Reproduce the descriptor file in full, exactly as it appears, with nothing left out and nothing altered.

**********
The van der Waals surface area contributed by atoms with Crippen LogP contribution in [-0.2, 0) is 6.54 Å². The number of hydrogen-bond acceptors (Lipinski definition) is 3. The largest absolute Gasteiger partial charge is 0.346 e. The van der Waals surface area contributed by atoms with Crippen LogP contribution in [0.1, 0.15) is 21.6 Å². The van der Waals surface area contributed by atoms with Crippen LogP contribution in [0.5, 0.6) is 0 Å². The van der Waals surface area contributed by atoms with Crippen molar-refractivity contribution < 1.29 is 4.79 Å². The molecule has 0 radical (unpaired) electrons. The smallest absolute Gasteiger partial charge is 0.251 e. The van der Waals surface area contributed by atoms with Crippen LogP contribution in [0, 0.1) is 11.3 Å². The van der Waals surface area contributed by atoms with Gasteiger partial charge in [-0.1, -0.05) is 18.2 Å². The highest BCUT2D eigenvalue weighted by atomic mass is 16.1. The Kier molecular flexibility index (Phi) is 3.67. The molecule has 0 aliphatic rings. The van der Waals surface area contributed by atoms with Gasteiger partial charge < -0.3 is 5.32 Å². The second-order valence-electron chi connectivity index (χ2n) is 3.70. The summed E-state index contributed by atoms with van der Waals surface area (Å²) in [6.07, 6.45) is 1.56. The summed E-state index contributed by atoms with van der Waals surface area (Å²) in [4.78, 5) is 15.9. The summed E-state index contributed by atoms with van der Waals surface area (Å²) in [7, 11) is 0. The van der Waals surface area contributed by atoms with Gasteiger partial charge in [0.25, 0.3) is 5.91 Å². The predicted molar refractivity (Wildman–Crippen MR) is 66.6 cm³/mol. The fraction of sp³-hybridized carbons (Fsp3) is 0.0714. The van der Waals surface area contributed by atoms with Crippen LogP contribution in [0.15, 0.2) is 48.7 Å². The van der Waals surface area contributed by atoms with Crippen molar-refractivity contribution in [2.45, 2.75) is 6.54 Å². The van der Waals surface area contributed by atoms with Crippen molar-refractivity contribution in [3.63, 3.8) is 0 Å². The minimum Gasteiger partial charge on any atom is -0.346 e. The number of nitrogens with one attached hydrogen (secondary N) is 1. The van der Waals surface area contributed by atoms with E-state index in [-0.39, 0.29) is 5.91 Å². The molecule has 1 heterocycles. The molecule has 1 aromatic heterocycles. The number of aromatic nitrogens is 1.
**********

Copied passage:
The van der Waals surface area contributed by atoms with Crippen LogP contribution in [-0.2, 0) is 6.54 Å². The number of hydrogen-bond acceptors (Lipinski definition) is 3. The largest absolute Gasteiger partial charge is 0.346 e. The van der Waals surface area contributed by atoms with Crippen LogP contribution in [0.1, 0.15) is 21.6 Å². The van der Waals surface area contributed by atoms with Crippen LogP contribution in [0.5, 0.6) is 0 Å². The van der Waals surface area contributed by atoms with Crippen molar-refractivity contribution < 1.29 is 4.79 Å². The molecule has 0 radical (unpaired) electrons. The smallest absolute Gasteiger partial charge is 0.251 e. The van der Waals surface area contributed by atoms with Crippen LogP contribution in [0, 0.1) is 11.3 Å². The van der Waals surface area contributed by atoms with Gasteiger partial charge in [-0.1, -0.05) is 18.2 Å². The highest BCUT2D eigenvalue weighted by atomic mass is 16.1. The Kier molecular flexibility index (Phi) is 3.67. The molecule has 0 aliphatic rings. The van der Waals surface area contributed by atoms with Gasteiger partial charge < -0.3 is 5.32 Å². The second-order valence-electron chi connectivity index (χ2n) is 3.70. The summed E-state index contributed by atoms with van der Waals surface area (Å²) in [6.07, 6.45) is 1.56. The summed E-state index contributed by atoms with van der Waals surface area (Å²) in [4.78, 5) is 15.9. The summed E-state index contributed by atoms with van der Waals surface area (Å²) in [7, 11) is 0. The van der Waals surface area contributed by atoms with Gasteiger partial charge in [0.25, 0.3) is 5.91 Å². The predicted molar refractivity (Wildman–Crippen MR) is 66.6 cm³/mol. The fraction of sp³-hybridized carbons (Fsp3) is 0.0714. The van der Waals surface area contributed by atoms with Crippen LogP contribution in [0.15, 0.2) is 48.7 Å². The van der Waals surface area contributed by atoms with Crippen molar-refractivity contribution in [2.45, 2.75) is 6.54 Å². The van der Waals surface area contributed by atoms with Crippen molar-refractivity contribution in [3.63, 3.8) is 0 Å². The minimum Gasteiger partial charge on any atom is -0.346 e. The number of nitrogens with one attached hydrogen (secondary N) is 1. The van der Waals surface area contributed by atoms with E-state index in [-0.39, 0.29) is 5.91 Å². The molecule has 1 heterocycles. The molecule has 1 aromatic heterocycles. The number of aromatic nitrogens is 1.